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Honeybee virus has a new strain that is even more lethal

A virus that infects honeybees has a dangerous new variant on the rise worldwide. The virus deforms their wings, causing the animals to die. 

The new variant, which has already replaced the original strain in Europe, is spreading to other regions of the world and collapsing entire bee colonies. As pollinators, honeybees play a major role in fruit yields and preserving biodiversity. The loss of honeybee colonies is a major concern to experts around the world.

A new international study led by Martin Luther University Halle-Wittenberg (MLU), analyzed data on virus variants over the past 20 years. 

Deformed wing virus (DWV) is transmitted by the parasitic Varroa mite. “These mites not only transmit viruses between honeybees, they also eat the bees’ tissues,” explained Professor Robert Paxton, a bee researcher from MLU. “Deformed wing virus is definitely the biggest threat to honeybees”.

The original strain of the virus (“DWV-A”) was discovered in Japan in the early 1980s and the new variant “DWV-B” was first identified in the Netherlands in 2001. 

“Our laboratory studies have shown that the new variant kills bees faster and is more easily transmitted,” said Professor Paxton. It will only be a matter of time before it becomes the dominant strain around the world.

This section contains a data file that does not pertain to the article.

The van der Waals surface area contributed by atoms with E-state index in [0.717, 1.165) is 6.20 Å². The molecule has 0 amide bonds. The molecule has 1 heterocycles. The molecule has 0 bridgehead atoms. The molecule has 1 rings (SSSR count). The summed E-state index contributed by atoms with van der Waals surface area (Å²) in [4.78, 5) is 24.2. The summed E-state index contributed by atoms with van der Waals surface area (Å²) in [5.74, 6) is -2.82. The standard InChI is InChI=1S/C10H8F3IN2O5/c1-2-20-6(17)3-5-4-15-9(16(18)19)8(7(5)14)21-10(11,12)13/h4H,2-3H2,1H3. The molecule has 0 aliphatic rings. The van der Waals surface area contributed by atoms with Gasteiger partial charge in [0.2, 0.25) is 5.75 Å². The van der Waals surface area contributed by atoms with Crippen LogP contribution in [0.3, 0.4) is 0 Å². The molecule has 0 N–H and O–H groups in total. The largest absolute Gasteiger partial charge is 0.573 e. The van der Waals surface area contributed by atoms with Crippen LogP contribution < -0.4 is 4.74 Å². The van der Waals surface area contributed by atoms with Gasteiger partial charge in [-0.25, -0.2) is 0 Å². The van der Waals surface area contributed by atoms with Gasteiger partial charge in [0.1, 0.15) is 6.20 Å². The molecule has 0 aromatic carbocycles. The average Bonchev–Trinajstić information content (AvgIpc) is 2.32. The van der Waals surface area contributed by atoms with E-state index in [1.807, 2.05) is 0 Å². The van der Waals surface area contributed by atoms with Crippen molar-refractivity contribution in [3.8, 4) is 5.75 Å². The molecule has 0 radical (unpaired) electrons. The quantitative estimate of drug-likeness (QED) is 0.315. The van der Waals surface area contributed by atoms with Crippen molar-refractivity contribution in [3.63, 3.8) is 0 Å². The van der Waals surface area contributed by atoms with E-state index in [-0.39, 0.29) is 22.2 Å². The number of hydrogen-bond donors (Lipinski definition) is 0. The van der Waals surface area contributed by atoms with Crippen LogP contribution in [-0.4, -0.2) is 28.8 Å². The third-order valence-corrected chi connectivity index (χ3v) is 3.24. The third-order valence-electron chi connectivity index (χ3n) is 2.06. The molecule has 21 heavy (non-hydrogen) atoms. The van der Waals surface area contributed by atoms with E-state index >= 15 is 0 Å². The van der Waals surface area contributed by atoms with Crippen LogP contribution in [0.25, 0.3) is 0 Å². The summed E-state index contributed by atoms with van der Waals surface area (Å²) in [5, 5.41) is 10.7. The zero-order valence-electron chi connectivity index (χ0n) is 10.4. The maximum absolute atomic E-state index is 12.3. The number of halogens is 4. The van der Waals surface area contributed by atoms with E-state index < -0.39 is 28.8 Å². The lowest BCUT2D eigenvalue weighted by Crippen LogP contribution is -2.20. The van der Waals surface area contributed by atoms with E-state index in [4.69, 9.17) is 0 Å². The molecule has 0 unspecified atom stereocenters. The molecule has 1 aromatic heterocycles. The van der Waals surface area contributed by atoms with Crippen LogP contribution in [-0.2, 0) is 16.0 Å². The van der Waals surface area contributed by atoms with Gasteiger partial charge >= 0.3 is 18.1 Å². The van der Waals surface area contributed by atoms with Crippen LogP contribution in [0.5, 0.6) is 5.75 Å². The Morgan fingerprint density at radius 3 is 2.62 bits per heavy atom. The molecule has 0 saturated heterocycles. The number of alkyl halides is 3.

The team wanted to find out how widespread the new variant has become. They evaluated 3,000 datasets for honeybees, large earth bumblebees and Varroa mites. 

In the 2000s, the new variant was found in Europe and Africa, the homeland of the honeybee. It was discovered in North and South America in the early 2010s, and in Asia in 2015. The variant has now been detected globally with the exception of Australia. 

Evidence of the virus was also found in samples taken from large earth bumblebees. “Whether the virus will have similarly devastating consequences in bumblebees and other wild bees remains uncertain. So far, commercial bumblebee colonies infected with the virus are not dying at a significantly higher rate,” said Professor Paxton. 

The study is published in the International Journal for Parasitology: Parasites and Wildlife.

By Katherine Bucko, Staff Writer

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